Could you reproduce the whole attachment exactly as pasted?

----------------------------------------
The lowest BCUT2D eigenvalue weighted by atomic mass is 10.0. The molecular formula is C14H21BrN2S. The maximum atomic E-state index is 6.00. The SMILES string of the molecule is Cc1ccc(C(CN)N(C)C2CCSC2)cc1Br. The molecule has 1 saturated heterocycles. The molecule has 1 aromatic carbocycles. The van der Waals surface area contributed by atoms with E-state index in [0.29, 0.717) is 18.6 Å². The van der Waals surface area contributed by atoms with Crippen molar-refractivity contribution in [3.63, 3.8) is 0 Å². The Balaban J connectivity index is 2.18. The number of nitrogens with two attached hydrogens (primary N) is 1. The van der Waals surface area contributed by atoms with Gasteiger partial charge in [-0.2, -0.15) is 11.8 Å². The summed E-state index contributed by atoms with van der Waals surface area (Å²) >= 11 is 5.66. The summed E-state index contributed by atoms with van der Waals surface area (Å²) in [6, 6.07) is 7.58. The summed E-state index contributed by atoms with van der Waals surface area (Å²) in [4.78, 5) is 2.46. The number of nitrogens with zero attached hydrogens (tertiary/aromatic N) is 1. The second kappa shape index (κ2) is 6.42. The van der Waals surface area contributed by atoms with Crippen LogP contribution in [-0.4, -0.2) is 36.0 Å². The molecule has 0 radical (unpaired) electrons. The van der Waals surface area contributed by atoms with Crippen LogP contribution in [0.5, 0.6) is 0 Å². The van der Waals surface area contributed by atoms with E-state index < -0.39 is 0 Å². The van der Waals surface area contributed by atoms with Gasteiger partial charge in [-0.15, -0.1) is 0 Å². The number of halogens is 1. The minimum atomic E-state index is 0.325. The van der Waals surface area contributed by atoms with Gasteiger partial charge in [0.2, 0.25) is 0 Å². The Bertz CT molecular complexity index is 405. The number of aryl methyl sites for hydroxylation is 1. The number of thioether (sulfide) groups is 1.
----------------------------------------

The lowest BCUT2D eigenvalue weighted by atomic mass is 10.0. The molecular formula is C14H21BrN2S. The maximum atomic E-state index is 6.00. The SMILES string of the molecule is Cc1ccc(C(CN)N(C)C2CCSC2)cc1Br. The molecule has 1 saturated heterocycles. The molecule has 1 aromatic carbocycles. The van der Waals surface area contributed by atoms with E-state index in [0.29, 0.717) is 18.6 Å². The van der Waals surface area contributed by atoms with Crippen molar-refractivity contribution in [3.63, 3.8) is 0 Å². The Balaban J connectivity index is 2.18. The number of nitrogens with two attached hydrogens (primary N) is 1. The van der Waals surface area contributed by atoms with Gasteiger partial charge in [-0.2, -0.15) is 11.8 Å². The summed E-state index contributed by atoms with van der Waals surface area (Å²) >= 11 is 5.66. The summed E-state index contributed by atoms with van der Waals surface area (Å²) in [6, 6.07) is 7.58. The summed E-state index contributed by atoms with van der Waals surface area (Å²) in [4.78, 5) is 2.46. The number of nitrogens with zero attached hydrogens (tertiary/aromatic N) is 1. The second kappa shape index (κ2) is 6.42. The van der Waals surface area contributed by atoms with Crippen LogP contribution in [-0.4, -0.2) is 36.0 Å². The molecule has 0 radical (unpaired) electrons. The van der Waals surface area contributed by atoms with Crippen LogP contribution in [0.5, 0.6) is 0 Å². The van der Waals surface area contributed by atoms with E-state index < -0.39 is 0 Å². The van der Waals surface area contributed by atoms with Gasteiger partial charge in [-0.15, -0.1) is 0 Å². The number of halogens is 1. The minimum atomic E-state index is 0.325. The van der Waals surface area contributed by atoms with Gasteiger partial charge in [0.2, 0.25) is 0 Å². The Bertz CT molecular complexity index is 405. The number of aryl methyl sites for hydroxylation is 1. The number of thioether (sulfide) groups is 1.